We promised more information on the states that have supported the Pooled Study initiative, details from FHA are here. The states that have already chipped in a total of $560K are: New York, Ohio, Oklahoma, Rhode Island, Texas and Wisconsin. Good work, states, and if any readers feel like contacting their state's Motorcycle Safety Officer, the contact details are in our petition resource page. Or you could talk to your state DOT or your state reps about it.
According to the SAFETEA-LU fact page, $2814K of the $3187K has been paid out.
Our best estimate of the study costs, based on informed sources, is that Dynamic Science is charging between $8000 and $9000 per crash. That would make their part of the 300 crash study worth something like $2.55M, and OSU's maybe $637K, each give ot take 100K. Universities customarily keep a percentage of grant money for overhead and salaries, this percentage looks about usual. Dynamic Science has three researchers in South California, who did the pilot study starting in December 2008 and finished this spring. They are scheduled to start on the rest of the initial 300 crash studies soon.
The SafetyResearch.net blog for Feb 1, 2009 has a lot of background info. It details how Senator James Inhofe, R-Okla, rewrote the crash study to award the contract for the study to University of Oklahoma as pork. Dr. Samir Ahmed, reportedly, was unhappy at being stumped with the project. The OSU Transportation Center is known for road infrastructure research.
The funding for the study went through the Federal Highway Administration, not the National Highway Traffic Safety Admin., which usually does motorcycle-related studies. The hand of the AMA (American Motorcyclist's Assoc.) can be seen in this odd decision. NHTSA had developed (deservedly) a reputation among bike groups of slanting their research to make political points about helmet use, leading to distrust of NHTSA research findings. The use of Federal Highway Admin bypassed this problem.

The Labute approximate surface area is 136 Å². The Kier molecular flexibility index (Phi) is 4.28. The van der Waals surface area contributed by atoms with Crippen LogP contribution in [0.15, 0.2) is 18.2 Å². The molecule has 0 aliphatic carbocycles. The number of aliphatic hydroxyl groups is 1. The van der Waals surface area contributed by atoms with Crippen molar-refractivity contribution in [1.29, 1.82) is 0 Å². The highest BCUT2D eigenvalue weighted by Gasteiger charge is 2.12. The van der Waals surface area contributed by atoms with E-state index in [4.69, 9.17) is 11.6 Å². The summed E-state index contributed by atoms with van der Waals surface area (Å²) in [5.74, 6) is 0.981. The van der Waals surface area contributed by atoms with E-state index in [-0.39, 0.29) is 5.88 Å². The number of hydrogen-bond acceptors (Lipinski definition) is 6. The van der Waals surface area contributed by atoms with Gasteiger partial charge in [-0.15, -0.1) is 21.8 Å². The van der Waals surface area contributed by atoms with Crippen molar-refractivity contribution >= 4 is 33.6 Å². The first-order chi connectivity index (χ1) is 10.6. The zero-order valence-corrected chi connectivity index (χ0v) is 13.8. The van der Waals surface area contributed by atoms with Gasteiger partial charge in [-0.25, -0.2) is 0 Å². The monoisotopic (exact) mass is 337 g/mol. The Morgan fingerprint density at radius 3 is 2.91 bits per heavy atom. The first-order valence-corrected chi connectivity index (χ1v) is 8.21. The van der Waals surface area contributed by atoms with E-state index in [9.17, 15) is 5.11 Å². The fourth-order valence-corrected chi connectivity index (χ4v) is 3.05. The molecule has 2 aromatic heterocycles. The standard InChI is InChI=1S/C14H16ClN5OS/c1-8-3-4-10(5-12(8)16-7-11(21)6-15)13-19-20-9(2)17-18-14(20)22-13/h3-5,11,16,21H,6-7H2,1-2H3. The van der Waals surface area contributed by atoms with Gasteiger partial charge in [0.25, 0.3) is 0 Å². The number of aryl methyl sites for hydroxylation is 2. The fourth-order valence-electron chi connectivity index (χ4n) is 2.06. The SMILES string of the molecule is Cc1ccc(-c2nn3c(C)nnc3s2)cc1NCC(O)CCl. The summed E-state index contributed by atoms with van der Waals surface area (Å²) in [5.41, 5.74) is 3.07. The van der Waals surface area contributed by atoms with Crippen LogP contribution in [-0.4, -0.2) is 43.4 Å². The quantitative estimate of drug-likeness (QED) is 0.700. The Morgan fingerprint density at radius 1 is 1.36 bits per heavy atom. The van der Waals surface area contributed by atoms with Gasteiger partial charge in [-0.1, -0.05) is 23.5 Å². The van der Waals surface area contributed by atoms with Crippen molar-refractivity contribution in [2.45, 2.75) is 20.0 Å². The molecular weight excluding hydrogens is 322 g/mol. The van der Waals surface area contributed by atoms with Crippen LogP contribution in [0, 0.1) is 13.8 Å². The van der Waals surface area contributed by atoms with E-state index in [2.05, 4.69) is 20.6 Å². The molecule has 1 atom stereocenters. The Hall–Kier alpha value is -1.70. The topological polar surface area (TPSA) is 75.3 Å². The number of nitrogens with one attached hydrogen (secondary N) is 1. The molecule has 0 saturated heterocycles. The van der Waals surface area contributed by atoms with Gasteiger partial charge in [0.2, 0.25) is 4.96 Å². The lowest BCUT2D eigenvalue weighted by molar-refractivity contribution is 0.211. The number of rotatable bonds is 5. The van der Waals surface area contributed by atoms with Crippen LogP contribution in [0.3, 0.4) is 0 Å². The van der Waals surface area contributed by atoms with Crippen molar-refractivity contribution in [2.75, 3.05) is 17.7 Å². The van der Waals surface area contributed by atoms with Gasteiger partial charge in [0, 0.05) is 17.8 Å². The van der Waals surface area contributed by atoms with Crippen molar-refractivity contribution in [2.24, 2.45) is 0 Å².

In fact, there is very little chance that this study will be used in the helmet wars. AMA has been policing the issue and as the study is to be done in California, a helmet state, there is not likely to be any data about the effects of crashes without helmets. Informed sources suggest that the researchers don't consider helmet use to be a significant cause of crashes, so it is just not part of their brief to consider this factor. In practical terms, unless it is proposed to collect data in some other state as well as California, we are safe from the helmet issue becoming a factor. In addition the OECD research methodology was developed for the Maids study initially and helmet use is not an issue in Europe. Looks like AMA has done a good job in keeping this study clean of the helmet issue, so nobody need fear that it will come up.
So far, the other research problem has not cropped up yet, no-one has flown the insurance industry's pet issue of mandatory speed governers, hopefully we won't see this either. Speed governers would be counter productive, anyone who wants to hop up their engine computers can bypass the governer, and we are pretty sure that modified bikes are a major safety issue, again from Maids. What would happen, if a mandatory say 120 MPH speed governer law was enacted, would be that the bike manufacturers would start putting in 120 MPH brakes, tires etc., so when bikers swapped out the chips for 200 MPH chips, the 120 MPH components, especially tires, would fail in huge numbers, giving us a net safety downgrade. So the speed governer issue is a non-starter, even though nobody expects the new study to conclude that speed in not a factor in crashes, as Hurt did.
If the numbers can just be got up to 900 somehow, we'll get a good study, free of at least the usual biases. Judging by what happened after the armed forces did some studies of their members crashes, it's more likely that training will be the big issue.
Upcoming: we'll look into the OECD methodology, with Maids as an example, and see how these studies work.